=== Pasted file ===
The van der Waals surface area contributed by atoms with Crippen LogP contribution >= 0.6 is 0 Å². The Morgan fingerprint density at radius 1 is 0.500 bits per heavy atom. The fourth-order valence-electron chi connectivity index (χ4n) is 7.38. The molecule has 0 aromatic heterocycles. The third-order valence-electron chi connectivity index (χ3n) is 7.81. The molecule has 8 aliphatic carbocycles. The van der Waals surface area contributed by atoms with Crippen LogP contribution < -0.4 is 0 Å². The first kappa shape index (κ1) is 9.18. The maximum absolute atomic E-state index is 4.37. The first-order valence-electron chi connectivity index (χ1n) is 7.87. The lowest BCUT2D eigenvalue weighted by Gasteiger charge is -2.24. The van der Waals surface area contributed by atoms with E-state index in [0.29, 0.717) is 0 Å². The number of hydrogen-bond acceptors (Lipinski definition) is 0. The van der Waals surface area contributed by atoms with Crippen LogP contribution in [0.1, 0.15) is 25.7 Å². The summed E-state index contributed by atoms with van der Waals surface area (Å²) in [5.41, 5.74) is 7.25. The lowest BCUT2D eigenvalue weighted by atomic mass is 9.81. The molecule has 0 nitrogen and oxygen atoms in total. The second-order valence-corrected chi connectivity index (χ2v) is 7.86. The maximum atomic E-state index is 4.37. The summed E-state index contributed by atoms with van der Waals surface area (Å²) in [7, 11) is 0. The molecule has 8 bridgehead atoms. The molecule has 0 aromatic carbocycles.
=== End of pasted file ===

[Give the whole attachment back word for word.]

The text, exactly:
The van der Waals surface area contributed by atoms with Crippen LogP contribution >= 0.6 is 0 Å². The Morgan fingerprint density at radius 1 is 0.500 bits per heavy atom. The fourth-order valence-electron chi connectivity index (χ4n) is 7.38. The molecule has 0 aromatic heterocycles. The third-order valence-electron chi connectivity index (χ3n) is 7.81. The molecule has 8 aliphatic carbocycles. The van der Waals surface area contributed by atoms with Crippen LogP contribution < -0.4 is 0 Å². The first kappa shape index (κ1) is 9.18. The maximum absolute atomic E-state index is 4.37. The first-order valence-electron chi connectivity index (χ1n) is 7.87. The lowest BCUT2D eigenvalue weighted by Gasteiger charge is -2.24. The van der Waals surface area contributed by atoms with E-state index in [0.29, 0.717) is 0 Å². The number of hydrogen-bond acceptors (Lipinski definition) is 0. The van der Waals surface area contributed by atoms with Crippen LogP contribution in [0.1, 0.15) is 25.7 Å². The summed E-state index contributed by atoms with van der Waals surface area (Å²) in [5.41, 5.74) is 7.25. The lowest BCUT2D eigenvalue weighted by atomic mass is 9.81. The molecule has 0 nitrogen and oxygen atoms in total. The second-order valence-corrected chi connectivity index (χ2v) is 7.86. The maximum atomic E-state index is 4.37. The summed E-state index contributed by atoms with van der Waals surface area (Å²) in [7, 11) is 0. The molecule has 8 bridgehead atoms. The molecule has 0 aromatic carbocycles.